A Popular History of The Great War/Volume 1/Page 83
and enthusiastic people steeled by the belief that might is right, small wonder that the directors of this carefully created machine viewed with elation rather than dismay the prospect of putting it to the task for which long years of thought and work had fitted it.
In comparison with Germany's might that of Austria was puny indeed, but it was by no means negligible. The dual monarchy could put about 2,000,000 men into the field, a force unable, by itself, to meet the Russian hosts with any prospect of success, but of high value as auxiliaries to the army of its ally.
To turn to an estimate of naval strength, which once more was to prove the truth of Bacon's remark "but this much is certain that he who commands the sea is at great liberty and can take as much and as little of the war as he will," the British navy, although weaker than many thought prudent, was still much the strongest in the world. Naval strength is usually reckoned in capital ships, although the attendant cruisers, destroyers and submarines must be taken into account. Capital ships are battleships and battle cruisers which can engage the most powerful vessels afloat, and obviously their standard of strength and efficiency is continually rising.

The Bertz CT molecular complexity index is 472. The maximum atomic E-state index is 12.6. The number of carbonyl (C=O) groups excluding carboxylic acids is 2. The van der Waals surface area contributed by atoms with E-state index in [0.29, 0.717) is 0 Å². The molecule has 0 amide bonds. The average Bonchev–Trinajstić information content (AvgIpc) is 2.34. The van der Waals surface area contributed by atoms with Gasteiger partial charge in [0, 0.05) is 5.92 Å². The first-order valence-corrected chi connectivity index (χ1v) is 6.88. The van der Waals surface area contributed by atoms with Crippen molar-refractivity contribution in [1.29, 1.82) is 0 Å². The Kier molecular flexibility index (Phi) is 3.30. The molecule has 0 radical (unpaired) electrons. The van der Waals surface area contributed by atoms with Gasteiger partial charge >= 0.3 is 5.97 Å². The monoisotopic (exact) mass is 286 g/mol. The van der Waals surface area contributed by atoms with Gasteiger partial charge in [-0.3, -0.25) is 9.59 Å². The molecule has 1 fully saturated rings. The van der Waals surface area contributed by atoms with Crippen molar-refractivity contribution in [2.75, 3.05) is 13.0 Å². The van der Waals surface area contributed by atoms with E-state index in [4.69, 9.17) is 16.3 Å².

In 1914 the strongest class of capital ships were called Dreadnoughts, their special feature being that, unlike the earlier battleships, they carried all big guns. These guns were usually ten in number, mounted in pairs, with a calibre of 12 or 13.5 in. In addition Great Britain and Germany were building still stronger battleships called super-Dreadnoughts; these carried ten 15 in. guns, but in August, 1914, none of them was at sea. In July, 1914, Great Britain had 21 Dreadnoughts and seven battle cruisers, also carrying all big guns. She possessed 38 other capital ships, vessels that would at once become of high value if the Dreadnoughts were crippled or destroyed. Germany possessed 13 Dreadnoughts, five battle cruisers and 21 other capital ships. The figures for other classes are somewhat uncertain, but one authority gives them as follows. In cruisers, other than battle cruisers, Great Britain had 121 against Germany's 52. In destroyers the figures were 227 and 152, and in submarines 75 and 45. Both nations had other vessels building. The personnel of the British navy numbered 144,871 officers, seamen and marines, with reserves numbering 51,836. The German navy had 79,375 officers and men and about 110,000 reservists.